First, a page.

FSU researchers find risk in opening goliath grouper fishery

Grouper
A goliath grouper off the coast of Jupiter, Florida. Photo by Gerald E. Carroll.

A review of the iconic Atlantic goliath grouper by a team of Florida State University scientists revealed considerable downsides to proposals to reopen the fishery that has been closed for nearly 30 years.

In Fisheries magazine, FSU researchers explain that though the species has recovered to some extent in Florida waters since the closure, it is still vulnerable to rapid population declines that result from cold snaps and red tides. Those factors combined with the extensive loss of mangrove forests in South Florida – a critical habitat for juvenile grouper – result in an environment insufficient to support a fishery.

“These are a few reasons why goliath grouper in Florida is not a suitable fishery species,” said Chris Koenig, a research associate at the FSU Coastal and Marine Laboratory. “Adult goliath grouper carry heavy loads of mercury in their muscles at levels known to be toxic to humans and capable of producing irreversible brain damage in young people. Basically, they are unsafe for human consumption.”

Koenig co-authored the paper with Coastal and Marine Lab Director Felicia Coleman and former graduate student Chris Malinowski.

Koenig and Coleman have been studying the ecology and recovery of goliath grouper for nearly 30 years. With Malinowski, they examined multiple issues affecting goliath grouper productivity to provide the best available scientific information to resource managers faced with making decisions about whether to reopen the fishery.

Grouper, of which there are 163 distinct species, form an important part of reef communities and a major component of marine fisheries worldwide. In 2017, 462,000 tonnes of grouper were landed. However, the Atlantic goliath grouper, a large tropical fish, hasn’t been commercially fished in nearly 30 years. With the goliath grouper facing extinction, federal and state officials intervened in 1990 and passed laws to protect the species by closing the fishery, which allowed a limited, slow population recovery in Florida waters.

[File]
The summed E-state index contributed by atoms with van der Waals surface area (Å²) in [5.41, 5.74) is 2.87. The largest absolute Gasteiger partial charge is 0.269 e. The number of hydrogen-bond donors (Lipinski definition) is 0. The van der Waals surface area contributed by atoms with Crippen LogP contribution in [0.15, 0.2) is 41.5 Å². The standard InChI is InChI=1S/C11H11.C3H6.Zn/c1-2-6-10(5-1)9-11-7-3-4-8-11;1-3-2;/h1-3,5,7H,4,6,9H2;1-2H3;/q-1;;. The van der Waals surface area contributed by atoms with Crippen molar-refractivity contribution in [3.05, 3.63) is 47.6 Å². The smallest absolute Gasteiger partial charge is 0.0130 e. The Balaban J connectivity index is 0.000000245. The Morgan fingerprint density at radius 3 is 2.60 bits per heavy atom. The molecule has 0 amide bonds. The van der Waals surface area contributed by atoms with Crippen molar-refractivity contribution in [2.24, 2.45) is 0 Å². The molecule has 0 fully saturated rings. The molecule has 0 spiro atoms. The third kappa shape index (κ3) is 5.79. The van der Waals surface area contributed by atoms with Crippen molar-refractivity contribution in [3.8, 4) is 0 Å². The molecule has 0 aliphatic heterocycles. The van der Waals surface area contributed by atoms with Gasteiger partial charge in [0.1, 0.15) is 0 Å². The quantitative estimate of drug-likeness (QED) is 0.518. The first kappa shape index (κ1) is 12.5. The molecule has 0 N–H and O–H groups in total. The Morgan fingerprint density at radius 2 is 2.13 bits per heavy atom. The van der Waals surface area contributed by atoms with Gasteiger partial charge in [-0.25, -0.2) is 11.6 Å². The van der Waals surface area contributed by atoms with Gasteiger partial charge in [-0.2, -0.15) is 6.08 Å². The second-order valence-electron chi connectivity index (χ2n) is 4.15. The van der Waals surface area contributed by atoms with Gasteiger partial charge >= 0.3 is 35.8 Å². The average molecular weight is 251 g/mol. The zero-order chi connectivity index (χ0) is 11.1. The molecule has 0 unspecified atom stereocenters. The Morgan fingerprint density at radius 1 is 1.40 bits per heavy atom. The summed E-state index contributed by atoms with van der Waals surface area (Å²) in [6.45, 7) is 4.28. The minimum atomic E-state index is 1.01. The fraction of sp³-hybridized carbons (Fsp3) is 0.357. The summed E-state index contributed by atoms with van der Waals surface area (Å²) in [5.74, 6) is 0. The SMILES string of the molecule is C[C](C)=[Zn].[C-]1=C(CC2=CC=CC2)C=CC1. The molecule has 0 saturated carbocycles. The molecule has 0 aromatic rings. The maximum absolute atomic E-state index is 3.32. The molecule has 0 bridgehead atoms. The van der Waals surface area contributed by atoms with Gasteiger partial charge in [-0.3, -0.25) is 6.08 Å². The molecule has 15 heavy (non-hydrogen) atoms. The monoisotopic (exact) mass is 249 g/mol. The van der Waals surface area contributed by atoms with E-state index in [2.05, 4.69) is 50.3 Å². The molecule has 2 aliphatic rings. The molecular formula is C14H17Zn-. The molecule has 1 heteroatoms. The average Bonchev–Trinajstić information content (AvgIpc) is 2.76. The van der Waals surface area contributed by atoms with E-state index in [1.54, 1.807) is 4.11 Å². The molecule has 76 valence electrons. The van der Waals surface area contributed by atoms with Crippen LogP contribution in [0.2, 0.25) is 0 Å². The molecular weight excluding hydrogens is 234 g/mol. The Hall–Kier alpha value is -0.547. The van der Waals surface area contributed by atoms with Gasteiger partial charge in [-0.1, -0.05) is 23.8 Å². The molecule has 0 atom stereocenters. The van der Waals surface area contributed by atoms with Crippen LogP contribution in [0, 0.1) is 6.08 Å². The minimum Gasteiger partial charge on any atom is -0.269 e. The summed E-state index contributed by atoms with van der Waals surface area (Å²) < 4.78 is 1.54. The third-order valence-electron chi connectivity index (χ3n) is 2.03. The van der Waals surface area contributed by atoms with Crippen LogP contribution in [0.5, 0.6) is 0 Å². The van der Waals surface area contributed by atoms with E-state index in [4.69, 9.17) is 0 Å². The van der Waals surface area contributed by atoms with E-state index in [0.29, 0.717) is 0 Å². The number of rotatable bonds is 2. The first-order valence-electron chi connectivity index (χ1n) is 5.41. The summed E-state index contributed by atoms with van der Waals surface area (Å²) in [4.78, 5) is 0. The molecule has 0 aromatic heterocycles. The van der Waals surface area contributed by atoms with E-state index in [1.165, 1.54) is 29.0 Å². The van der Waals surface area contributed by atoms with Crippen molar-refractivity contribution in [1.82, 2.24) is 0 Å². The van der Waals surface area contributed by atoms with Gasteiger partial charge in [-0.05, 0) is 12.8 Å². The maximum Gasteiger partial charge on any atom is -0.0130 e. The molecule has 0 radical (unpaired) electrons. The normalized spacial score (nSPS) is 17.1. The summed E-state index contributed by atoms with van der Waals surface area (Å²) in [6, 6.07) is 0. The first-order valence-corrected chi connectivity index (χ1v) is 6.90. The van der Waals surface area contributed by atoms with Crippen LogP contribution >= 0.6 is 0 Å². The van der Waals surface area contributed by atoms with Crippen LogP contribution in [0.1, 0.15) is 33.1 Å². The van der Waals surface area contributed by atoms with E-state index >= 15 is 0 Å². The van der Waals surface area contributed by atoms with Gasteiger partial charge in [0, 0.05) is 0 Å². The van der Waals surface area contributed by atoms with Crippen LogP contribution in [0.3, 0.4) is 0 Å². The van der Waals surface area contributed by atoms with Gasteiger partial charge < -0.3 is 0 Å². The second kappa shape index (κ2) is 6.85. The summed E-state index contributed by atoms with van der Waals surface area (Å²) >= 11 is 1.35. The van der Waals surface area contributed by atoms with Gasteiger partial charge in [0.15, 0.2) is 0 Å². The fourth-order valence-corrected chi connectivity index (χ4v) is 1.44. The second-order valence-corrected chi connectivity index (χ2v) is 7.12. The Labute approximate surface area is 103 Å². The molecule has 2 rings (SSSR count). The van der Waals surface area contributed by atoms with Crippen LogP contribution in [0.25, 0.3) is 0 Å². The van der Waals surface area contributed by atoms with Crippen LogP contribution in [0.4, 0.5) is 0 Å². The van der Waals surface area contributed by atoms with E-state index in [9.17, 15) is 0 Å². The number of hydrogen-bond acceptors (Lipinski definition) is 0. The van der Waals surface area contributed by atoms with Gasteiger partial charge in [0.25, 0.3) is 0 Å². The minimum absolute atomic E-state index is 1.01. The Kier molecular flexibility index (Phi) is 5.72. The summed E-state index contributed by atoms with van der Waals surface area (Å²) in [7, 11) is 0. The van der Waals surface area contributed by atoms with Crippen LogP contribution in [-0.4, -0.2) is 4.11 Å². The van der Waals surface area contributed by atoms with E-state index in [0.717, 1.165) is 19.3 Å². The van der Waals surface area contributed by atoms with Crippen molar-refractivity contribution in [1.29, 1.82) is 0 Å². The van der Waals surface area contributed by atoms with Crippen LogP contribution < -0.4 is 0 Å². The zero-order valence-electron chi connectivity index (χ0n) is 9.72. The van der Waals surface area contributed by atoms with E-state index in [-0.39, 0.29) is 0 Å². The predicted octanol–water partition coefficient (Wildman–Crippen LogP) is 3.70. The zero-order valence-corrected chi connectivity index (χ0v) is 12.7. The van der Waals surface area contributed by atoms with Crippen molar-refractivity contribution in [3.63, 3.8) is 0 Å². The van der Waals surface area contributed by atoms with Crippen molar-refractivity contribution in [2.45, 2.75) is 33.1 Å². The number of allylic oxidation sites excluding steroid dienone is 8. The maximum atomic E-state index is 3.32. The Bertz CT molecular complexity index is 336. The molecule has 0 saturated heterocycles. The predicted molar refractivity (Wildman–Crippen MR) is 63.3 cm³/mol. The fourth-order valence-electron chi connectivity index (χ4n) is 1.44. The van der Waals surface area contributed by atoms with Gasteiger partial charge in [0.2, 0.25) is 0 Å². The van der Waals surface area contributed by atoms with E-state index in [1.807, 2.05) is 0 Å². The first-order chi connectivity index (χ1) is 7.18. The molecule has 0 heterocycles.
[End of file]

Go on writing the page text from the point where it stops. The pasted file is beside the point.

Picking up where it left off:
Currently, federal and state agencies are debating re-establishing the fishery, but scientists have found that they may pose health risks and other issues.

Goliath grouper off the coasts of Florida have the highest known concentrations of liver and muscle mercury of any commercially important shallow-water grouper species in Florida. They also are among the highest for mercury content of any commercial fish species monitored by the U.S. Food and Drug Administration.

About 96 percent of goliath grouper exceed the U.S. Environmental Protection Agency’s risk level for human consumption of 0.3 micrograms per gram wet weight of total mercury. Some fish reach 25 times this amount.

The authors also suspect that high mercury levels are killing the older fish, limiting reproduction by harming the developing eggs and larvae, and making them more susceptible to disease.

They note, however, that despite the health risk to humans of consuming goliath grouper, that this species does have commercial value to the dive industry – an important contributor to Florida’s economy.

These gentle giants grow to 7.5-feet-long and form spawning groups of up to 100 individuals. This makes them very attractive to divers seeking to add to their life’s list of observed fishes and a valuable addition to the state’s ecotourism industry.

“The economic value of this fish to Florida is far greater on the fin, if you will, than it is on a plate, where it is a significant threat to human health resulting from enormously high mercury levels,” Coleman said.

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